trie.items(prefix="xxxxx"), avg_len(res)==17:       14.781K ops/sec
trie.keys(prefix="xxxxx"), avg_len(res)==17:        15.766K ops/sec
trie.values(prefix="xxxxx"), avg_len(res)==17:      96.456K ops/sec
trie.items(prefix="xxxxxxxx"), avg_len(res)==3:     75.165K ops/sec
trie.keys(prefix="xxxxxxxx"), avg_len(res)==3:      77.225K ops/sec
trie.values(prefix="xxxxxxxx"), avg_len(res)==3:    320.755K ops/sec
trie.items(prefix="xxxxx..xx"), avg_len(res)==1.4:  173.591K ops/sec
trie.keys(prefix="xxxxx..xx"), avg_len(res)==1.4:   180.678K ops/sec
trie.values(prefix="xxxxx..xx"), avg_len(res)==1.4: 503.392K ops/sec
trie.items(prefix="xxx"), NON_EXISTING:             2023.647K ops/sec
trie.keys(prefix="xxx"), NON_EXISTING:              1976.928K ops/sec
trie.values(prefix="xxx"), NON_EXISTING:            2060.372K ops/sec

Random insert time is very slow compared to dict, this is the limitation of double-array tries; updates are quite fast. If you want to build a trie, consider sorting keys before the insertion:

dict __setitem__ (updates):            6.497M ops/sec
trie __setitem__ (updates):            2.633M ops/sec
dict __setitem__ (inserts, random):    5.808M ops/sec
trie __setitem__ (inserts, random):    0.053M ops/sec
dict __setitem__ (inserts, sorted):    5.749M ops/sec
trie __setitem__ (inserts, sorted):    0.624M ops/sec
dict setdefault (updates):             3.455M ops/sec
trie setdefault (updates):             1.910M ops/sec
dict setdefault (inserts):             3.466M ops/sec
trie setdefault (inserts):             0.053M ops/sec

Other results (note that len(trie) is currently implemented using trie traversal):

dict __contains__ (hits):    6.801M ops/sec
trie __contains__ (hits):    2.816M ops/sec
dict __contains__ (misses):  5.470M ops/sec
trie __contains__ (misses):  4.224M ops/sec
dict __len__:                334336.269 ops/sec
trie __len__:                22.900 ops/sec
dict values():               406.507 ops/sec
trie values():               20.864 ops/sec
dict keys():                 189.298 ops/sec
trie keys():                 2.773 ops/sec
dict items():                48.734 ops/sec
trie items():                2.611 ops/sec

Please take this benchmark results with a grain of salt; this is a very simple benchmark and may not cover your use case.

Current Limitations

  • keys must be unicode (no implicit conversion for byte strings under Python 2.x, sorry);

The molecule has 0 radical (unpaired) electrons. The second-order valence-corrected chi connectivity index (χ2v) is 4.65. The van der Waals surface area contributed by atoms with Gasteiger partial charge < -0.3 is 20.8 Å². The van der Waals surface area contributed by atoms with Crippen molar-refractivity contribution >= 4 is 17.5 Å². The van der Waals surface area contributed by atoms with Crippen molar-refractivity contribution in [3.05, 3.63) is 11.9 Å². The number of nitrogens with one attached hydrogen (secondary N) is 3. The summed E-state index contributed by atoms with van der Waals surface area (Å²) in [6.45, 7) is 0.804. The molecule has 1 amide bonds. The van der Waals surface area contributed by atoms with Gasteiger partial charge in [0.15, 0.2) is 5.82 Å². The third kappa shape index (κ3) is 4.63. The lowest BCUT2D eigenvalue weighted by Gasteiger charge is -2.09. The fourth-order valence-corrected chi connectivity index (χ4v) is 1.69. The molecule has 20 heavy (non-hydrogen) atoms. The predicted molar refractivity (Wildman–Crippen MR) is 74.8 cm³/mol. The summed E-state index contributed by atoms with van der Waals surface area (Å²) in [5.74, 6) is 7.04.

• there are no iterator versions of keys/values/items (this is not implemented yet);
  • it is painfully slow and maybe buggy under pypy;
  • library is not tested with narrow Python builds.

Contributing

Development happens at github and bitbucket:

The main issue tracker is at github.

Feel free to submit ideas, bugs, pull requests (git or hg) or regular patches.

Running tests and benchmarks

Make sure tox is installed and run

$ tox

from the source checkout. Tests should pass under python 2.6, 2.7 and 3.2.

$ tox -c tox-bench.ini

runs benchmarks.

If you've changed anything in the source code then make sure cython is installed and run

$ update_c.sh

before each tox command.

Please note that benchmarks are not included in the release tar.gz's because benchmark data is large and this saves a lot of bandwidth; use source checkouts from github or bitbucket for the benchmarks.

Authors & Contributors

This module is based on libdatrie C library by Theppitak Karoonboonyanan and is inspired by fast_trie Ruby bindings, PyTrie pure Python implementation and Tree::Trie Perl implementation; some docs and API ideas are borrowed from these projects.

License

Licensed under LGPL v2.1.

CHANGES

0.5.1 (2013-01-30)

  • Recently introduced memory leak in longest_prefix and longest_prefix_item is fixed.

0.5 (2013-01-29)

  • longest_prefix and longest_prefix_item methods are fixed;
  • datrie is rebuilt with Cython 0.18;
  • misleading benchmark results in README are fixed;
  • State._walk is renamed to State.walk_char.

0.4.2 (2012-09-02)

  • Update to latest libdatrie; this makes .keys() method a bit slower but removes a keys length limitation.

0.4.1 (2012-07-29)

  • cPickle is used for saving/loading datrie.Trie if it is available.

0.4 (2012-07-27)

  • libdatrie improvements and bugfixes, including C iterator API support;
  • custom iteration support using datrie.State and datrie.Iterator.
  • speed improvements: __length__, keys, values and items methods should be up to 2x faster.
  • keys longer than 32768 are not supported in this release.

0.3 (2012-07-21)

There are no new features or speed improvements in this release.

  • datrie.new is deprecated; use datrie.Trie with the same arguments;
  • small test & benchmark improvements.

0.2 (2012-07-16)

  • datrie.Trie items can have any Python object as a value (Trie from 0.1.x becomes datrie.BaseTrie);
  • longest_prefix and longest_prefix_items are fixed;
  • save & load are rewritten;
  • setdefault method.

0.1.1 (2012-07-13)

  • Windows support (upstream libdatrie changes are merged);
  • license is changed from LGPL v3 to LGPL v2.1 to match the libdatrie license.

0.1 (2012-07-12)

Initial release.

 
File Type Py Version Uploaded on Size
datrie-0.5.1.tar.gz (md5) Source 2013-01-29 140KB